Projection of Future Paid Care for LTSS is Surprisingly Low
Another supporting document on the HHS website gives some of the basic assumptions and results of the DYNASIM model about the risk of needing care and associated costs now and in the future. The researchers say that the model can predict what percentage of older individuals will develop a disability; have LTSS needs; and use paid LTSS, how much, and for how long. The model also predicts how much care costs and how care needs are currently financed. Both averages and distributions are given.
The focus is on disabilities that meet the criteria set in the Health Insurance Portability and Accountability Act (HIPAA) — that is, a need for assistance with at least two activities of daily living (ADLs, e.g. toileting, bathing, eating, etc.) that is expected to last at least 90 days, or a need for substantial supervision for health and safety threats due to severe cognitive impairment. In other words, the level of need, presumably most of it serviced through paid care, is quite high in HIPAA-eligible conditions because the extent of disability is quite substantial, continual, and on going. The Urban Institute researchers say that the data underlying the DYNASIM model in the areas of health, disability, LTSS use, and long-term care insurance (LTCI) coverage come from the Health and Retirement Study (HRS).
The researchers present projections of the number of persons ages 65 and older, including the number meeting HIPAA disability criteria from 2015 to 2065. The text says that the number with HIPAA-level disability will increase from “6.3 million to almost 15.7 million.” Yet Figure 1 shows that the proportion of the population age 65 and older that is HIPAA-disabled hardly changes — 6.3 million out of about 48 million in 2015 (13.1 percent) to 15.7 million out of about 98 million in 2065 (16.0 percent), a relatively small increase. The small increase is surprising because of the universally accepted projection that the elderly population will age considerably over this long horizon, given declining mortality rates and the movement of the large baby boom generation into retirement. Hence it would have been presumed that the aging elderly population would become proportionately more and more subject to disability. (The probability of being disabled in a year, whatever the definition of disability, increases significantly with age.)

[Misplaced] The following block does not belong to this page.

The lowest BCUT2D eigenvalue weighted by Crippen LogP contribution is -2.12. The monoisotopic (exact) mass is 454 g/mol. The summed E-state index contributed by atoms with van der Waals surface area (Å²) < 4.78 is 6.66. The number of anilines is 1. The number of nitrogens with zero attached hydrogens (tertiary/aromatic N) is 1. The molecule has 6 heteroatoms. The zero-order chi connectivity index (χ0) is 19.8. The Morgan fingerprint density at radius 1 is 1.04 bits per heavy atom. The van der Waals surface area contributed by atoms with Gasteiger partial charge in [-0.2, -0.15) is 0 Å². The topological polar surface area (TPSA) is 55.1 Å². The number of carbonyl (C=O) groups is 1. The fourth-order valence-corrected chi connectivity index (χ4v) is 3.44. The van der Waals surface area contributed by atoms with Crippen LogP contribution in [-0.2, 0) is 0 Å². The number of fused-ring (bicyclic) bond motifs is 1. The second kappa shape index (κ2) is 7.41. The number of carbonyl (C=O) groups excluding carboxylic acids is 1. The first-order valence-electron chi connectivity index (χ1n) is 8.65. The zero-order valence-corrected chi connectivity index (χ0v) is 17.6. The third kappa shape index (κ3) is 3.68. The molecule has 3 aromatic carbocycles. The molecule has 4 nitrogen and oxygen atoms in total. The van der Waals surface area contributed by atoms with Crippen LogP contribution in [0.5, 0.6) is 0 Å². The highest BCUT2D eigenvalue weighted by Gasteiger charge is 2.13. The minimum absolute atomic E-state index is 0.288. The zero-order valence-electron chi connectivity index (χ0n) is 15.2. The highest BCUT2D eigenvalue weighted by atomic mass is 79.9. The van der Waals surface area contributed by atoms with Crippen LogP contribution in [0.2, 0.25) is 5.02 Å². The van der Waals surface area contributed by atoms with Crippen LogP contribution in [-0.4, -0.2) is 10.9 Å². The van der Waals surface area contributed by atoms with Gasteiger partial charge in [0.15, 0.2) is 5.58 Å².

According to the 2015 Social Security Trustees’ Report, 6.2 million Americans were ages 85 and older in 2015, comprising 12.9 percent of the age 65 and older population; in 2065, 19.0 million will be age 85 and older, accounting for 19.7 percent of the 65-plus population. The significant aging of the elderly population over this long horizon suggests that the slow and small increase in the projected proportion of HIPAA-disabled people in the elderly population, as produced by the DYNASIM model, is too low. Although the researchers assume that projected disability rates by age will fall over time as mortality rates decline (by how much is not said), and some decline in disability rates seems reasonable given health improvements among the elderly, their calculations are surprisingly low even so, given that these disability rates must be multiplied by the rapidly increasing number of very aged people.
Moreover, assuming rapidly declining rates of disability over time is not conservative, as would be appropriate for a model used to cost out policy proposals; it would be very good to see the sensitivity of results to this key assumption. In particular, the Urban Institute researchers should also report results based on no morbidity improvement, and on mortality improvements applied to both healthy and non-healthy segments of the population.